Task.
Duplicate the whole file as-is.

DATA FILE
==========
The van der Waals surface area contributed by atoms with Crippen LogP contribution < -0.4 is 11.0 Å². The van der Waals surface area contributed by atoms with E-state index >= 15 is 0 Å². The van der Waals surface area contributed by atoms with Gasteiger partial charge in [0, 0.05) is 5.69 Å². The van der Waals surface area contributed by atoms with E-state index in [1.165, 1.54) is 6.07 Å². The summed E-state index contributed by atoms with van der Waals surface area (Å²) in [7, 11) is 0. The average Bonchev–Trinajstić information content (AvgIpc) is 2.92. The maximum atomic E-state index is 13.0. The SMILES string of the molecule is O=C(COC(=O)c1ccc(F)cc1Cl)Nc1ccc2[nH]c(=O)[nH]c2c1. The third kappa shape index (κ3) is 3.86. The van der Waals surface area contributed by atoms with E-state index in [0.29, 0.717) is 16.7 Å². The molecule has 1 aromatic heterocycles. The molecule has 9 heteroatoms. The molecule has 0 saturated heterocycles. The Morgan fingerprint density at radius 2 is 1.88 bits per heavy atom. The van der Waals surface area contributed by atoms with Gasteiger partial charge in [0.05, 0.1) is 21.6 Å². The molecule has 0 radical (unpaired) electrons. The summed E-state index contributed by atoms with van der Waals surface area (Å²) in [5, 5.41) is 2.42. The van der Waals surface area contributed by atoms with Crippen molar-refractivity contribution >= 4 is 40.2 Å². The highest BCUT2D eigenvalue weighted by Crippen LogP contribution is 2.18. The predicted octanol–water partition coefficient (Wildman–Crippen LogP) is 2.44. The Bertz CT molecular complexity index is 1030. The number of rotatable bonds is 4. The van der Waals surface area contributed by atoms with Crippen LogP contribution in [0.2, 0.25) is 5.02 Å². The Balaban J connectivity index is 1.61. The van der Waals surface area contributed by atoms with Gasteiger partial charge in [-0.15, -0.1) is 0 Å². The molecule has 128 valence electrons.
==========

The van der Waals surface area contributed by atoms with Crippen LogP contribution < -0.4 is 11.0 Å². The van der Waals surface area contributed by atoms with E-state index >= 15 is 0 Å². The van der Waals surface area contributed by atoms with Gasteiger partial charge in [0, 0.05) is 5.69 Å². The van der Waals surface area contributed by atoms with E-state index in [1.165, 1.54) is 6.07 Å². The summed E-state index contributed by atoms with van der Waals surface area (Å²) in [7, 11) is 0. The average Bonchev–Trinajstić information content (AvgIpc) is 2.92. The maximum atomic E-state index is 13.0. The SMILES string of the molecule is O=C(COC(=O)c1ccc(F)cc1Cl)Nc1ccc2[nH]c(=O)[nH]c2c1. The third kappa shape index (κ3) is 3.86. The van der Waals surface area contributed by atoms with E-state index in [0.29, 0.717) is 16.7 Å². The molecule has 1 aromatic heterocycles. The molecule has 9 heteroatoms. The molecule has 0 saturated heterocycles. The Morgan fingerprint density at radius 2 is 1.88 bits per heavy atom. The van der Waals surface area contributed by atoms with Gasteiger partial charge in [0.05, 0.1) is 21.6 Å². The molecule has 0 radical (unpaired) electrons. The summed E-state index contributed by atoms with van der Waals surface area (Å²) in [5, 5.41) is 2.42. The van der Waals surface area contributed by atoms with Crippen molar-refractivity contribution >= 4 is 40.2 Å². The highest BCUT2D eigenvalue weighted by Crippen LogP contribution is 2.18. The predicted octanol–water partition coefficient (Wildman–Crippen LogP) is 2.44. The Bertz CT molecular complexity index is 1030. The number of rotatable bonds is 4. The van der Waals surface area contributed by atoms with Crippen LogP contribution in [0.2, 0.25) is 5.02 Å². The Balaban J connectivity index is 1.61. The van der Waals surface area contributed by atoms with Gasteiger partial charge in [-0.15, -0.1) is 0 Å². The molecule has 128 valence electrons.